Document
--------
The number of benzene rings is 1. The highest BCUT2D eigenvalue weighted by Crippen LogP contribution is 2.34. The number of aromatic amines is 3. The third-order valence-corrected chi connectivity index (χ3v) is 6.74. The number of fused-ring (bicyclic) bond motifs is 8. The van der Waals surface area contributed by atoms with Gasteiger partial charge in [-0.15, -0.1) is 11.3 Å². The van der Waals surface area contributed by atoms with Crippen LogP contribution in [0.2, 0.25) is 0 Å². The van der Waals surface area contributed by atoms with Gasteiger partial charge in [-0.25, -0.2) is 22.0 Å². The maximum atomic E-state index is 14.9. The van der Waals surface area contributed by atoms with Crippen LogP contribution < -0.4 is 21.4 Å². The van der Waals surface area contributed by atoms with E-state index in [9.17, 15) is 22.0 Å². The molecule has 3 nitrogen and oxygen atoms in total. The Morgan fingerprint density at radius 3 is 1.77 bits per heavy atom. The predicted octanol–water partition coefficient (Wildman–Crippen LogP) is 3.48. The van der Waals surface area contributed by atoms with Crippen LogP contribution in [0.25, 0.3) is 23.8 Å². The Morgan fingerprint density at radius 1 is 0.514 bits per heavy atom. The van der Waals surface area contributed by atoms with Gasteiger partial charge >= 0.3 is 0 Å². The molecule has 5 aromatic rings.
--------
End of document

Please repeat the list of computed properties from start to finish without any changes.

The number of benzene rings is 1. The highest BCUT2D eigenvalue weighted by Crippen LogP contribution is 2.34. The number of aromatic amines is 3. The third-order valence-corrected chi connectivity index (χ3v) is 6.74. The number of fused-ring (bicyclic) bond motifs is 8. The van der Waals surface area contributed by atoms with Gasteiger partial charge in [-0.15, -0.1) is 11.3 Å². The van der Waals surface area contributed by atoms with Crippen LogP contribution in [0.2, 0.25) is 0 Å². The van der Waals surface area contributed by atoms with Gasteiger partial charge in [-0.25, -0.2) is 22.0 Å². The maximum atomic E-state index is 14.9. The van der Waals surface area contributed by atoms with Crippen LogP contribution < -0.4 is 21.4 Å². The van der Waals surface area contributed by atoms with E-state index in [9.17, 15) is 22.0 Å². The molecule has 3 nitrogen and oxygen atoms in total. The Morgan fingerprint density at radius 3 is 1.77 bits per heavy atom. The predicted octanol–water partition coefficient (Wildman–Crippen LogP) is 3.48. The van der Waals surface area contributed by atoms with Crippen LogP contribution in [0.25, 0.3) is 23.8 Å². The Morgan fingerprint density at radius 1 is 0.514 bits per heavy atom. The van der Waals surface area contributed by atoms with Gasteiger partial charge >= 0.3 is 0 Å². The molecule has 5 aromatic rings.